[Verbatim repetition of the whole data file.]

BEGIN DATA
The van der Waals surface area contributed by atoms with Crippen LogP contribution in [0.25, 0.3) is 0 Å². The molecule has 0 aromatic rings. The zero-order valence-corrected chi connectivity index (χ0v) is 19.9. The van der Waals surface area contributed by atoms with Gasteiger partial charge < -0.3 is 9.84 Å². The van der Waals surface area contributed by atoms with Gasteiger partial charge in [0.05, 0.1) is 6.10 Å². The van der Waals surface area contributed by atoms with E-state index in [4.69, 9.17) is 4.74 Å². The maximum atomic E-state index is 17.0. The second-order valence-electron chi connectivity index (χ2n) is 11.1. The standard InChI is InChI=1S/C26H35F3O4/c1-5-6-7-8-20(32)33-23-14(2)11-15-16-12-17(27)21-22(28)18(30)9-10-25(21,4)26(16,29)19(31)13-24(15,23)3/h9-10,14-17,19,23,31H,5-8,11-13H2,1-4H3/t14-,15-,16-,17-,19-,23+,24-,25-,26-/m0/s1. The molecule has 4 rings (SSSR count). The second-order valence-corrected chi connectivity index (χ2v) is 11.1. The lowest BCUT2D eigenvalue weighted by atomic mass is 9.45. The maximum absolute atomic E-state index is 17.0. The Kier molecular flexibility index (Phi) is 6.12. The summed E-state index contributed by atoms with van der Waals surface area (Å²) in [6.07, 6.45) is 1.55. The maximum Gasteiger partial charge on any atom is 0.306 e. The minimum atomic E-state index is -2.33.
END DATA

The van der Waals surface area contributed by atoms with Crippen LogP contribution in [0.25, 0.3) is 0 Å². The molecule has 0 aromatic rings. The zero-order valence-corrected chi connectivity index (χ0v) is 19.9. The van der Waals surface area contributed by atoms with Gasteiger partial charge < -0.3 is 9.84 Å². The van der Waals surface area contributed by atoms with Gasteiger partial charge in [0.05, 0.1) is 6.10 Å². The van der Waals surface area contributed by atoms with E-state index in [4.69, 9.17) is 4.74 Å². The maximum atomic E-state index is 17.0. The second-order valence-electron chi connectivity index (χ2n) is 11.1. The standard InChI is InChI=1S/C26H35F3O4/c1-5-6-7-8-20(32)33-23-14(2)11-15-16-12-17(27)21-22(28)18(30)9-10-25(21,4)26(16,29)19(31)13-24(15,23)3/h9-10,14-17,19,23,31H,5-8,11-13H2,1-4H3/t14-,15-,16-,17-,19-,23+,24-,25-,26-/m0/s1. The molecule has 4 rings (SSSR count). The second-order valence-corrected chi connectivity index (χ2v) is 11.1. The lowest BCUT2D eigenvalue weighted by atomic mass is 9.45. The maximum absolute atomic E-state index is 17.0. The Kier molecular flexibility index (Phi) is 6.12. The summed E-state index contributed by atoms with van der Waals surface area (Å²) in [6.07, 6.45) is 1.55. The maximum Gasteiger partial charge on any atom is 0.306 e. The minimum atomic E-state index is -2.33.